Unsung Genre Heroes: Mark Chadbourn by Daniel Brown
Wednesday, August 31, 2011
Every genre has its heroes; it goes without saying (even though I just said it) and each genre is quick to point to its own heroes when discussion arises on such matters.
I don't care about those writers.
The blockbusters and the hidden gems can both go and hang, for the length of this article at least. This is about the mid-lister, the journeyman (or woman) writer who toils away selling just enough copies without ever truly breaking big. The writers who turn out example after example of high quality work for far lesser rewards than the big guns and to unfairly ignored acclaim.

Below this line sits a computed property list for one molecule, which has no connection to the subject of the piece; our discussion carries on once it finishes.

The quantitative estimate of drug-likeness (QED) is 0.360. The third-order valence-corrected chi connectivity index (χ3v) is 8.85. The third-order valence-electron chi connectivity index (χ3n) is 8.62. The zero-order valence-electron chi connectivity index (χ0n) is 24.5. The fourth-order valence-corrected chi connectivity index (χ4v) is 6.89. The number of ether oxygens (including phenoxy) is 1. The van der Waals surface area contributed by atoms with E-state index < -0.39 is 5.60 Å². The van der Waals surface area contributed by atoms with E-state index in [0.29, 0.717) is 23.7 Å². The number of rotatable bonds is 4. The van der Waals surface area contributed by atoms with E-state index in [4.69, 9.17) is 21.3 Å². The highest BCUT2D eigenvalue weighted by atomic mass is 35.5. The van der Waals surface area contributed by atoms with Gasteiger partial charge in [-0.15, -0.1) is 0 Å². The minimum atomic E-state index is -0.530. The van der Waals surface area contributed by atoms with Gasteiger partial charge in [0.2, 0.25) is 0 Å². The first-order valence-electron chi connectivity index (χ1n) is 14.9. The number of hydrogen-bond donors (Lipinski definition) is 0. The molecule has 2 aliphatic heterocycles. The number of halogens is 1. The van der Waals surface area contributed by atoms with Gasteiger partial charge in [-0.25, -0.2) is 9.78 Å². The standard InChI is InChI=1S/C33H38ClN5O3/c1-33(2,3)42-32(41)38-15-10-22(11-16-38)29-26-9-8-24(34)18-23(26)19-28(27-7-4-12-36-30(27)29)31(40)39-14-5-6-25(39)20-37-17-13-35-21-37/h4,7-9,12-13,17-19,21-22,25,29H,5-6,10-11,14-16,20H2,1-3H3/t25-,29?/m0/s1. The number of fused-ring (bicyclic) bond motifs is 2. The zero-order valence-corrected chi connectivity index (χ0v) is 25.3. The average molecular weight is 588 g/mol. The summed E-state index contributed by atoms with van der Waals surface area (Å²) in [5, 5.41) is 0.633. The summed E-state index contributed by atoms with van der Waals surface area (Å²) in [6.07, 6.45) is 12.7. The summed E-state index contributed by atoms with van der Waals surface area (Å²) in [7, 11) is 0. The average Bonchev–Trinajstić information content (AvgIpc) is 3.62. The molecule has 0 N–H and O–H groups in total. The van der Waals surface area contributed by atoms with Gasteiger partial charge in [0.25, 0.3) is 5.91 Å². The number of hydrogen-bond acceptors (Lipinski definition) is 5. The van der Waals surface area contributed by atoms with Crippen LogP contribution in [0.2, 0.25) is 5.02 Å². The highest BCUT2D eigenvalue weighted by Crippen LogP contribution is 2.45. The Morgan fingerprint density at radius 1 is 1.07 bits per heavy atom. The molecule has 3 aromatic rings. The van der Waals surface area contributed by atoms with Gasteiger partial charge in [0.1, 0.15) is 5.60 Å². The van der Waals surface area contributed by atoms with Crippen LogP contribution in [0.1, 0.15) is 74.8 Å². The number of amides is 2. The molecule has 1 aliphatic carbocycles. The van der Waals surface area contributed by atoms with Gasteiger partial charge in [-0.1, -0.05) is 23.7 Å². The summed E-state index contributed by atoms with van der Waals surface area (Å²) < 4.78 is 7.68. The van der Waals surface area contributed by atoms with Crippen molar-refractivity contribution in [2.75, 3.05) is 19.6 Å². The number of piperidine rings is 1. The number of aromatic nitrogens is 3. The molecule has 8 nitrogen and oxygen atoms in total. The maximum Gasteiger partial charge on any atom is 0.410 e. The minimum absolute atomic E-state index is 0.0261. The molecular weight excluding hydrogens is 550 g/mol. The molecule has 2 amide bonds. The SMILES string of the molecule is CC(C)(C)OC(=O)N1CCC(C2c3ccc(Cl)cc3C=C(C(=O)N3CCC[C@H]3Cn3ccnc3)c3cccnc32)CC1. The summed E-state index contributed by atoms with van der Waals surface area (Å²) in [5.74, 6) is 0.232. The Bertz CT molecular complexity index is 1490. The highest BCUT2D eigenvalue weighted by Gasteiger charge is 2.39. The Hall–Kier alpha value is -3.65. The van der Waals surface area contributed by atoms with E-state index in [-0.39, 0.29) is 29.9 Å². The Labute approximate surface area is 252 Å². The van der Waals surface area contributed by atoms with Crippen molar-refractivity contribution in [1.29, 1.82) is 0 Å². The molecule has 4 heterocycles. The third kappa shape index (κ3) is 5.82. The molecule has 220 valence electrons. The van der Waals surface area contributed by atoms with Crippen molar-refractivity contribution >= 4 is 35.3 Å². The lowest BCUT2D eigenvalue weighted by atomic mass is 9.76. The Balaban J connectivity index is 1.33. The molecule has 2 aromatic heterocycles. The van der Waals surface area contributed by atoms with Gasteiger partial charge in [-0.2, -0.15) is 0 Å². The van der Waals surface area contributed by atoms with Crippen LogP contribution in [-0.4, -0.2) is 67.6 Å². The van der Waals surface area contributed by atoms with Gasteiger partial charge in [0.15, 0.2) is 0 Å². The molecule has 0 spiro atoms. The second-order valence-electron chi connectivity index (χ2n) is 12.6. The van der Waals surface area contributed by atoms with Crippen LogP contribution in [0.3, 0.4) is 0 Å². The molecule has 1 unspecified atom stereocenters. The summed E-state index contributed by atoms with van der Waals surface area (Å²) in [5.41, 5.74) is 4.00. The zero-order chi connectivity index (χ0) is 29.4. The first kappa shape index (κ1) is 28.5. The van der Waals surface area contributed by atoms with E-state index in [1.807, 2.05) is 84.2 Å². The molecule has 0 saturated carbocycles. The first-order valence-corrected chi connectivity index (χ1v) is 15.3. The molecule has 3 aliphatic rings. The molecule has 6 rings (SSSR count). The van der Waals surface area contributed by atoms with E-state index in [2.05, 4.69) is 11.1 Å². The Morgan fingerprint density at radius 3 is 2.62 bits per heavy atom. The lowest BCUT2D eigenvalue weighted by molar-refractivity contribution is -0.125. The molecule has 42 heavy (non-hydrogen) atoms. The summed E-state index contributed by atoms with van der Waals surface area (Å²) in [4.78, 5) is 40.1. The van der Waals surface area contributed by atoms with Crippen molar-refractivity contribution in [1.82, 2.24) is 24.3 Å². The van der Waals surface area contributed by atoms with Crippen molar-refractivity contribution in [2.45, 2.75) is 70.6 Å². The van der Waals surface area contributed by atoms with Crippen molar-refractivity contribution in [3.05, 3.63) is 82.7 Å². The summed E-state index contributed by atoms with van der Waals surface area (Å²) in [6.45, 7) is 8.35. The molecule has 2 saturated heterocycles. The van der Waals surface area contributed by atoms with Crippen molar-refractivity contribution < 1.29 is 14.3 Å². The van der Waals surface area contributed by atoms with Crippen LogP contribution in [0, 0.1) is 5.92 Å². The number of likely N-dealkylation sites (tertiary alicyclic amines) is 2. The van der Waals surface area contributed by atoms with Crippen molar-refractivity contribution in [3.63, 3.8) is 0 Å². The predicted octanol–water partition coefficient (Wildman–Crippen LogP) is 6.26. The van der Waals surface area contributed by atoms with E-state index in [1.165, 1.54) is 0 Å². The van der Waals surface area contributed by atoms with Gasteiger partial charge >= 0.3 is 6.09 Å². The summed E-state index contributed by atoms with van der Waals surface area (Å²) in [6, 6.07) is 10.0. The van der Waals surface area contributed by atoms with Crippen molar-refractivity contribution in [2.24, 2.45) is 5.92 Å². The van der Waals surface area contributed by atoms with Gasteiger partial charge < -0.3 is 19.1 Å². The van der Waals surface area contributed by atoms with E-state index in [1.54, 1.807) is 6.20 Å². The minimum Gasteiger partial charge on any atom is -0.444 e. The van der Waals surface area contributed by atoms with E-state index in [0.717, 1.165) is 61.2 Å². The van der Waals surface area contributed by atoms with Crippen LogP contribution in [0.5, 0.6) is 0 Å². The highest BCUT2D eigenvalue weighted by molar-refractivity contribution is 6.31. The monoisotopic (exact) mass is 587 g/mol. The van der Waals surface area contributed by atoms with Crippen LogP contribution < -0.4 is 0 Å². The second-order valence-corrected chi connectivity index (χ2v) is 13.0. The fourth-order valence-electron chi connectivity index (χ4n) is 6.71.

Today, we sing the praises of Mark Chadbourn.
Mark Chadbourn, born in the east midlands in 1960, is one of Britain's finest purveyors of fantasy. A former print journalist with a degree in economics, Mr. Chadbourn currently has sixteen novels to his name, along with numerous short stories, novellas, a foray into comic book format with his 2006 offering The Books of Shadows and a long stint writing for the BBC's perennial daytime soap opera Doctors; it might be fair to say “This bloke seems to be doing all right for himself, why is he being heralded as an Unsung Hero?” If you are wondering that, ask yourself how many of his novels you've read, how many of your friends read his work and how visible he is in bookshops. This piece seems a little more on target now, doesn't it?
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